Tuesday, December 31, 2013

SCARAMOUCHE by Raphael Sabatini and My Back to the Classics 2013 Wrap Up

What if the French Revolution was actually spurred on not solely by the anger and desperation of the masses, but for the love of a noblewoman? That is the swashbuckling, romantic premise of Rafael Sabatini’s historical adventure Scaramouche. When my dear friend Tasha of Truth, Beauty, Freedom and Books said that this was one of her favorite books ever, I knew I had the “Classic Adventure” category for the Back to the Classics Challenge nailed – but I didn’t anticipate how much fun it would be. I absolutely loved this book!

Andre-Louis Moreau is a young lawyer of uncertain parentage who has been educated by his godfather, M. de Kecadiou. He is in love with Kecadiou’s niece Aline, although considering that everyone in pre-Revolutionary Brittany believes him to be the bastard child of his godfather, he has no hope of ever marrying her. Andre-Louis is particularly disgusted when an older aristocrat of the worst king, M. de la Tour d’Azyr, asks for Aline’s hand in marriage. When Tour d’Azyr kills Andre-Louis’s young priest friend for his speech against the French establishment, the two men are set against each other in a feud that it seems can only end with the death of one of them.

Andre-Louis naively believes that his knowledge of law will bring Tour d’Azyr to justice. But he is forced to confront for the first time the French system in which privilege is more important than justice. At that point, he puts his powerful ability for rhetoric to work for the cause of reform, although it’s by no means clear whether or not he actually believes in the cause himself, or just wants to make trouble for Tour d’Azyr and his kind. From that point on, Andre-Louis goes from adventure to adventure, first as a roadie for a circus troop, and ultimately its star, Scaramouche. From there he becomes a master swordsman, owner of a fencing academy, and ultimately a politician, always guided by the move that will bring Tour d’Azyr the most misery. In a letter to Tour d’Azyr, Andre-Louis reveals the depths of his hatred:

Had you died, had you been torn limb from limb that night, I should now repine in the thought of your eternal and untroubled slumber. Not in euthanasia, but in torment of mind should the guilty atone. You see, I am not sure that hell hereafter is a certainty, whilst I am quite sure that it can be a certainty in this life; and I desire you to continute to live yet awhile that you may taste something of its bitterness. p. 209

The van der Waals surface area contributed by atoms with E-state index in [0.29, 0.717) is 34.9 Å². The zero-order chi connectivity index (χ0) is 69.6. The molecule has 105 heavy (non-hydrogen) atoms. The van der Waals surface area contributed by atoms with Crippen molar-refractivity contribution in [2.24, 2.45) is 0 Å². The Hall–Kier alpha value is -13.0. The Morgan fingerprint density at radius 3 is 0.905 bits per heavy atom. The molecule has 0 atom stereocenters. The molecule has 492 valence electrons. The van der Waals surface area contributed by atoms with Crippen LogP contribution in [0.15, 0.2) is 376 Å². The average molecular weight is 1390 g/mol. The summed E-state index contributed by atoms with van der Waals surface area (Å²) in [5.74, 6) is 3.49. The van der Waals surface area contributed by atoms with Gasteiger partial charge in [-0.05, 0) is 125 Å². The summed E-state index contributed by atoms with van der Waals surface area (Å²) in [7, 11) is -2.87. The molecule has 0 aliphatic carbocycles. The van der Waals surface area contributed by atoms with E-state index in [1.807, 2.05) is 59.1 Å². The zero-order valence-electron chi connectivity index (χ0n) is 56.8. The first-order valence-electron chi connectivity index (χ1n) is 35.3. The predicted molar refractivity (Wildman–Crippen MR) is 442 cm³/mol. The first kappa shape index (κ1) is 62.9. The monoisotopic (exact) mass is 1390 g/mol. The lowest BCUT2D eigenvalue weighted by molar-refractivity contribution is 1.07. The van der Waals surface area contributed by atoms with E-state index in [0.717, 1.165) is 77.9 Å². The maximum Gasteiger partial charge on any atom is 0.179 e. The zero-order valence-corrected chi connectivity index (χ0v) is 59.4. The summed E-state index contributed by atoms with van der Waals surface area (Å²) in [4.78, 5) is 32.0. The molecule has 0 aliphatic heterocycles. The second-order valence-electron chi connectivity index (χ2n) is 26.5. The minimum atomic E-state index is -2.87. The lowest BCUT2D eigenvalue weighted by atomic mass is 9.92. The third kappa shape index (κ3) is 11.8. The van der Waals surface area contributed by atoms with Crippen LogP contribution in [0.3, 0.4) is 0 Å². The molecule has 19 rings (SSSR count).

Italian-English Sabatini has a real gift for recreating the sensibility pre-Revolutionary France, and I loved how he peppered the novel with historical characters so seamlessly. Knowing the outcome only increased the sense of doom gathering, like watching the guillotine platform being built. I really don’t want to say anything else, because I’m afraid of giving anything away. You simply have to read it! Truly, you must.

Back to the Classics 2013 Wrap-Up

So that’s my last review of the year, finishing up one of the few challenges I entered – seems fitting. I really enjoyed all of the books for the challenge:

1. 19th century classic: Lady Audley’s Secret by Mary Elizabeth Braddon
2. 20th century classic : Cold Comfort Farm by Stella Gibbons
3. Classic from the 18th century, or earlier: Dangerous Liaisons by Pierre Choderlos de Laclos
4. Classic related to the African-American experience: Their Eyes Were Watching God by Zora Neale Hurston
5. Adventure classic: Scaramouche by Raphael Sabatini
6. Classic about an animal, or with an animal in the title: Pinocchio by Carlo Collodi

I love the mix of English language and translation, male and female authors and varying time periods that this year’s list represents. My favorite was definitely Their Eyes Were Watching God -- it was an absolute revelation. But it would be difficult to pick a least favorite among the group – I’d recommend any of them. Every author was new to me, which was one thing I hoped to accomplish with this Challenge, and aside from de Laclos (who was apparently a one-hit wonder, literarily) I would definitely read other books by the same authors.

I've finished six titles from my Classics Club list since August, so I am happily ahead of the 10/year pace. Scaramouche, like so many classic titles, was available as a free Kindle download. That means my total for the Classics Club remains at $12.29, or about 2.05 per title! Happy New Year, and Happy Reading, everyone!


  1. I read this book this year, too, and really enjoyed it. It was a lot of fun and I definitely want to read more Sabatini.

  2. I'm glad you liked it! I want to live in this novel.

  3. I'm ashamed I've never even heard of this book, it sounds delightful (also, free!). Les Liaisons Dangereuses has long been a favorite of mine.


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